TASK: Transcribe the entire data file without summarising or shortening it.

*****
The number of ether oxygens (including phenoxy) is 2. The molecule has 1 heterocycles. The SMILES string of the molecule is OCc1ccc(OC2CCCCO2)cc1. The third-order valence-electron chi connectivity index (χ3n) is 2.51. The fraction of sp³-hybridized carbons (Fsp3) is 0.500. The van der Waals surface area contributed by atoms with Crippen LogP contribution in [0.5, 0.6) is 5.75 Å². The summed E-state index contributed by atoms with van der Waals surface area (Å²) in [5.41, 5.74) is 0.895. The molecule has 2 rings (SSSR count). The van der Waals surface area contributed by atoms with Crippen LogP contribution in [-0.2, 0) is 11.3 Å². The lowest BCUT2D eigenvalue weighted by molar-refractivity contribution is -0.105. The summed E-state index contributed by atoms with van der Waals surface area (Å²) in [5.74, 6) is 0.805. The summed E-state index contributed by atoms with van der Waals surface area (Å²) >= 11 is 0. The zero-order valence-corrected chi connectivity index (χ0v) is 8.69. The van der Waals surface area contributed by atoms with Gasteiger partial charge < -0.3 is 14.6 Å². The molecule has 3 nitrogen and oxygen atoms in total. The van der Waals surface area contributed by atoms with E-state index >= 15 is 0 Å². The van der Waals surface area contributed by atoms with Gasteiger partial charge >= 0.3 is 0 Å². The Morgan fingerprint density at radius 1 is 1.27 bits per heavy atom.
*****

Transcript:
The number of ether oxygens (including phenoxy) is 2. The molecule has 1 heterocycles. The SMILES string of the molecule is OCc1ccc(OC2CCCCO2)cc1. The third-order valence-electron chi connectivity index (χ3n) is 2.51. The fraction of sp³-hybridized carbons (Fsp3) is 0.500. The van der Waals surface area contributed by atoms with Crippen LogP contribution in [0.5, 0.6) is 5.75 Å². The summed E-state index contributed by atoms with van der Waals surface area (Å²) in [5.41, 5.74) is 0.895. The molecule has 2 rings (SSSR count). The van der Waals surface area contributed by atoms with Crippen LogP contribution in [-0.2, 0) is 11.3 Å². The lowest BCUT2D eigenvalue weighted by molar-refractivity contribution is -0.105. The summed E-state index contributed by atoms with van der Waals surface area (Å²) in [5.74, 6) is 0.805. The summed E-state index contributed by atoms with van der Waals surface area (Å²) >= 11 is 0. The zero-order valence-corrected chi connectivity index (χ0v) is 8.69. The van der Waals surface area contributed by atoms with Gasteiger partial charge < -0.3 is 14.6 Å². The molecule has 3 nitrogen and oxygen atoms in total. The van der Waals surface area contributed by atoms with E-state index >= 15 is 0 Å². The van der Waals surface area contributed by atoms with Gasteiger partial charge >= 0.3 is 0 Å². The Morgan fingerprint density at radius 1 is 1.27 bits per heavy atom.